Hard work, business skills earn Grant Parish couple Farm Bureau achievement award
STORY BY Linda Benedict
Ryan and Danielle Yerby have faced a flood of challenges with their 1,000-acre farm near Colfax in Grant Parish, but they continue to thrive.
Because of both their diligence and business skills, they were named winners of the Young Farmers and Ranchers Achievement Award during the 94th annual meeting of the Louisiana Farm Bureau Federation in New Orleans June 23-26.
Danielle, 33, described the past few years of farming as “scary.” The couple has had to deal with low commodity prices, a drought a couple of years ago, and flooding last summer and again in early spring this year. Her husband, Ryan, 34, agreed.
“We had a substantial yield loss,” he said of his soybean and corn crops last year.
Then in April 2016, heavy rains put nearly 400 acres under water. About 100 acres were already planted in corn, which they had to subsequently replant in soybeans.
When faced with adversity like this, however, this couple just digs in and looks for new approaches to farming. They find more ways to save money on fuel, labor and inputs. The most difficult part, Danielle said, is weathering the storms emotionally.
“It’s a tornado of unknown,” she said. “You put your emotions on the back burner because at the end of the day, he needs me there. You don’t turn it off. You go to bed with it. You can’t leave work. It stays on your mind constantly because it’s not a job, it’s a life. It’s a life we’re trying to thrive at.
To help manage disasters and other challenges, they’re using new technology. Ryan is in his third season of using a drone to help operate his farm. With a remote control, he can fly the video camera-equipped drone over his land.
“Instead of being on the ground, I can see exactly where I need to go,” Ryan said of the aerial device.
The drone came in handy this spring to help him assess flood-damaged fields for insurance purposes. He does use it for non-disasters, routinely utilizing it to check on irrigation, crop emergence, weak spots in fields and weed pressure. He also uses it to keep tabs on his cattle.
The drone is not a new toy for the Yerby’s, it’s a necessity. Farmers have to keep up with new technology to “stay competitive,” Ryan said.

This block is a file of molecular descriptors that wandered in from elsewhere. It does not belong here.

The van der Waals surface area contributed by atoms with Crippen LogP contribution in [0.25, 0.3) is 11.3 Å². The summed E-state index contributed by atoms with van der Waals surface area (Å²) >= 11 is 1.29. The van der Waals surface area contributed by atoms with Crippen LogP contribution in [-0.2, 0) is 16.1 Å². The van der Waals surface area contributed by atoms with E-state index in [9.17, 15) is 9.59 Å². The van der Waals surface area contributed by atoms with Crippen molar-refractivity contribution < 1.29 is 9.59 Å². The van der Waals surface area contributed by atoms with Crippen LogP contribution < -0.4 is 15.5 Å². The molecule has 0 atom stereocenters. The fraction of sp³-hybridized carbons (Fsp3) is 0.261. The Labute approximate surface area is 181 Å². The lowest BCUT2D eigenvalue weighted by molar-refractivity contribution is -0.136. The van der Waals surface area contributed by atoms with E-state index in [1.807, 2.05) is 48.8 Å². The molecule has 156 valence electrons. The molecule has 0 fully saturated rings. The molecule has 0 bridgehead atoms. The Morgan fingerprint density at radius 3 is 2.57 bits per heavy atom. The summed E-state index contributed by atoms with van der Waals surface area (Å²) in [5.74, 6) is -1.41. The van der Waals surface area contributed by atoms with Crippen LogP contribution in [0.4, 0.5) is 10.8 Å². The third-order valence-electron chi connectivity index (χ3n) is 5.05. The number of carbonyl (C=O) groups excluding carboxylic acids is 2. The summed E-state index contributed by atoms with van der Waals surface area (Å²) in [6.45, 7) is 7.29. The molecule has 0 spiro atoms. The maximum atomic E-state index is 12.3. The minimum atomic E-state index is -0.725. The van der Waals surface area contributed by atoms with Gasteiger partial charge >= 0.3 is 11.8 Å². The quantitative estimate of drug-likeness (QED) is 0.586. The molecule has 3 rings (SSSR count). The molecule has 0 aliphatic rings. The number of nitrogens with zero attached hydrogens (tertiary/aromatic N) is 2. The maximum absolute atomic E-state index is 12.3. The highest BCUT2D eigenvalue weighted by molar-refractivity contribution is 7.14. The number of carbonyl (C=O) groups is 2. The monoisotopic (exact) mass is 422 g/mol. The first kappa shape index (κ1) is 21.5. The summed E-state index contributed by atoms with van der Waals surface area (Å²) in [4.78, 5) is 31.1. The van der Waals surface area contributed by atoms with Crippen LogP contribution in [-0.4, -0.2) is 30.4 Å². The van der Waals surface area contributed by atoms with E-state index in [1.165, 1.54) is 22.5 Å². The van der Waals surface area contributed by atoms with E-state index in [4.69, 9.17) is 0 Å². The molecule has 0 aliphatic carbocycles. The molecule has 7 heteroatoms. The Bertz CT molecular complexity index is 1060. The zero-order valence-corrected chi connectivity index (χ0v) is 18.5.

The Yerby’s are constantly learning the latest about farming strategies and techniques through their connections with Farm Bureau and the LSU AgCenter. Ryan has completed the AgCenter’s two-year Ag Leadership program, and Danielle will be applying for a future session.
The Ag Leadership Program, with its classes on communication and speech, has helped Ryan become more articulate in his efforts to educate non-farmers about the agriculture world.
There is so much misinformation being spread about farming practices, he said, especially on social media. Farmers are being held up as “polluters and destroyers of the earth” when it’s exactly the opposite, he said. The goal of farmers is “to improve the land and protect the water” because it’s in their best interest and vital to their future, Ryan said.
The Yerby’s wound up with 300 acres in corn and 700 acres in soybeans this year. They grow pecans as another source of income in addition to their cattle operation. They also manage the 2,000-acre farm of Ryan’s parents, Charles and Beth Yerby.
Their vision is to expand their operation with more cattle and more diversity in crops, including alternative crops. They are also looking at new ways to market their products, including direct-to-consumer.
Of the many tools at their disposal, the Yerby’s count faith among them. They said they have faith “in each other, his (Ryan’s) work ethic and, most of all, in the good Lord,” Danielle said.
“There’s not a farmer out there that doesn’t farm on faith,” Ryan said. “You gotta to have faith that we’re going to make this,” Ryan said.
More than any other factor, Ryan and Danielle are committed to a lifetime of farming because of their 3-year-old daughter, Reagan.
“Watching her grow up on the farm is why we work so hard to keep going,” Ryan said. “Honestly, I think the best day stems from the worst day. You just have a horrible day that nothing’s going right and you look at the end of the turn row and you see your family coming. You know that’s why you’re doing this. You toil and you struggle and none of it matters any more because the whole reason that you’re doing it is right there with you, being a part of it with you.”
“She is our pride and joy,” Danielle said. “This is the whole reason we’re doing it. We’re doing it because we want to leave something better. I think every farmer feels that way—to leave what you were given just a little bit better. When it’s all said and done, we need to make sure that we have something for her to go to. That we have something for her to fulfill that dream.”
As Louisiana’s top young farm couple for 2016, the Yerby’s will go on to compete for a national award at the American Farm Bureau convention in Phoenix, Arizona, in January 2017.